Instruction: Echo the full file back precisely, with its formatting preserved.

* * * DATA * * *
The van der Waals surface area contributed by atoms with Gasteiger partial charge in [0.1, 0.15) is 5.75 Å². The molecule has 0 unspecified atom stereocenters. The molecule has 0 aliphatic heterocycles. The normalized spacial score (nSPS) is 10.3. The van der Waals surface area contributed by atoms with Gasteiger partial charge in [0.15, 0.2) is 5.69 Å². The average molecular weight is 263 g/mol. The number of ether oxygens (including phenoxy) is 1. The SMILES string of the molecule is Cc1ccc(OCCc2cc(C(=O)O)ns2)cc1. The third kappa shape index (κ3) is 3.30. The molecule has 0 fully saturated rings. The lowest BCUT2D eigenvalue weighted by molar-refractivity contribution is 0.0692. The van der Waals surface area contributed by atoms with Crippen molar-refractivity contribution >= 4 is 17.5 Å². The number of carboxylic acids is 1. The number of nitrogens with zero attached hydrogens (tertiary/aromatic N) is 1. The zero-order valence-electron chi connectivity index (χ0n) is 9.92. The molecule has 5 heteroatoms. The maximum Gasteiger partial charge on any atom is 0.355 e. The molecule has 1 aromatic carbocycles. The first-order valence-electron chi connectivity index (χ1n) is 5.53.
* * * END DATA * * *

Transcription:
The van der Waals surface area contributed by atoms with Gasteiger partial charge in [0.1, 0.15) is 5.75 Å². The molecule has 0 unspecified atom stereocenters. The molecule has 0 aliphatic heterocycles. The normalized spacial score (nSPS) is 10.3. The van der Waals surface area contributed by atoms with Gasteiger partial charge in [0.15, 0.2) is 5.69 Å². The average molecular weight is 263 g/mol. The number of ether oxygens (including phenoxy) is 1. The SMILES string of the molecule is Cc1ccc(OCCc2cc(C(=O)O)ns2)cc1. The third kappa shape index (κ3) is 3.30. The molecule has 0 fully saturated rings. The lowest BCUT2D eigenvalue weighted by molar-refractivity contribution is 0.0692. The van der Waals surface area contributed by atoms with Crippen molar-refractivity contribution >= 4 is 17.5 Å². The number of carboxylic acids is 1. The number of nitrogens with zero attached hydrogens (tertiary/aromatic N) is 1. The zero-order valence-electron chi connectivity index (χ0n) is 9.92. The molecule has 5 heteroatoms. The maximum Gasteiger partial charge on any atom is 0.355 e. The molecule has 1 aromatic carbocycles. The first-order valence-electron chi connectivity index (χ1n) is 5.53.